Compared: The 5 Best Reddit Apps for Android

The 5 Best Reddit Apps for Android

Whether you've celebrated multiple cake days or you're just now getting your feet wet with Reddit, it's a rite of passage to choose your preferred smartphone client. Quick spoiler: Your best option most certainly is not the official Reddit app.

Reddit's mobile site is pretty decent, but there's no better way to view "the front page of the internet" than with a dedicated app. Luckily, heated competition in this sector means that we have many great options to choose from on Android. The selection may seem a little overwhelming at first glance, but five apps in particular stand out above the rest. These apps will be the focus of today's comparison.

The post submission interfaces for all five of these apps are much the same, but the browsing experience varies greatly. Some use Android's built-in website rendering app (WebView) to display all links, while others can handle links from YouTube, Imgur, and more with a native pop-up viewer. Some adhere to Android's Material design principles, while others have their own unique interface. So there are plenty of differentiating factors, and I'll delve into those in more detail below.

Table of Contents

Comparison Chart

Image by Dallas Thomas/Gadget Hacks

Key Comparison Points

  • Price for Pro Version: The price you'd have to pay to remove ads and/or unlock additional features.
  • Ads in Free Version: Whether or not the free version of the app contains ads.
  • Themes: Most Reddit apps have themes, but some let you change the appearance of virtually every UI element.
  • Auto Night Mode: A feature that will automatically turn the app's primary colors to a dark gray or black when it's nighttime in your area.
  • Subreddit Navigation: How you open one of your subscribed subreddits. Most Android apps follow Material Design guidelines and use the side navigation menu (hamburger menu) as a list of your subs, while some offer other solutions like swiping between tabs. Here, options were preferred, so we gave wins to apps that let you navigate between subreddits in more than one way.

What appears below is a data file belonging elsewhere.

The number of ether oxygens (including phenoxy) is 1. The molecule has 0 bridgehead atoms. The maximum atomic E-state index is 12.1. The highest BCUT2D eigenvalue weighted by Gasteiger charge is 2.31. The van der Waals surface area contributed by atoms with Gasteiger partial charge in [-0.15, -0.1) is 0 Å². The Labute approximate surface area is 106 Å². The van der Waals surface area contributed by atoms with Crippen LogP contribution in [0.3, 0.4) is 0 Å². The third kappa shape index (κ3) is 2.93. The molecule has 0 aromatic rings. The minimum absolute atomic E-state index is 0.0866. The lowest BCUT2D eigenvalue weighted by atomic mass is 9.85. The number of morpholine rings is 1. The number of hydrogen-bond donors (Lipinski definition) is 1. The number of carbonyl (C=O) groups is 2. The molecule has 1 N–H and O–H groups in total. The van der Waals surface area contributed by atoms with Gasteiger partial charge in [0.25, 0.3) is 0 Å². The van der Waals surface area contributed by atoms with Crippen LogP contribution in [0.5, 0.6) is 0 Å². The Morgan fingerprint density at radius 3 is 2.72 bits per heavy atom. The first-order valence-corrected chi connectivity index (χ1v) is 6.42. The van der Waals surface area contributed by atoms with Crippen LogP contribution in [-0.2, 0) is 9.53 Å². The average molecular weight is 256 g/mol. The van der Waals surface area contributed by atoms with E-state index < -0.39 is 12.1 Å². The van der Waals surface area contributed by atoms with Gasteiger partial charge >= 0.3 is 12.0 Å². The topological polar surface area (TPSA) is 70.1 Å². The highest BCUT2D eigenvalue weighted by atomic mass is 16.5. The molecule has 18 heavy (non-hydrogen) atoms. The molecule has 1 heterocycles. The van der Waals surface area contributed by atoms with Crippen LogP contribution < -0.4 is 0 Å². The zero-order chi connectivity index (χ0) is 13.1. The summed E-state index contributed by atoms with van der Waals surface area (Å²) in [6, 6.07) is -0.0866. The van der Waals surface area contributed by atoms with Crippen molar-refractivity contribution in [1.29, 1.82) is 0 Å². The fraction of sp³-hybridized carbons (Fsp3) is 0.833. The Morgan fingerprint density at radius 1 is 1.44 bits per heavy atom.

• Reorder Subreddit List: Whether or not you can change the order of the list of subreddits you're subscribed to. This is helpful if you find yourself visiting a selection of subs more often than others in your list, as you won't have to scroll nearly as much.
  • Settings Search: Most of these app have a setting for everything, but that can make it hard to find the option you're looking for. If an app is marked with "Yes" here, that means there's a search function built into its settings menu.
  • Browsing Gestures: Swiping to navigate through Reddit, be it from a post back to the front page, from a link back to the comment section, or any other such gesture that aids with browsing.
  • Upvote & Downvote Gestures: The ability to swipe, double tap, or triple tap on a post or comment to upvote the content. Only one app in our final five had this feature.
  • Live Comment Mode: With AMAs and breaking news threads, you might find yourself refreshing the comments section to check for new content. Live comment mode will do this for you automatically, almost turning Reddit threads into live chat rooms.
  • Incognito Mode: The ability to open subreddits, user profiles, or links without the activity being recorded in the app's internal history. Sync has an option to open any subreddit in incognito mode, while Slide has a setting that simply won't record history when you open an NSFW subreddit.
  • Data Usage Controls: Options to limit the app's data usage while on cellular. Typically, this is done by reducing the quality of media and disabling features like inline GIF playback (see below).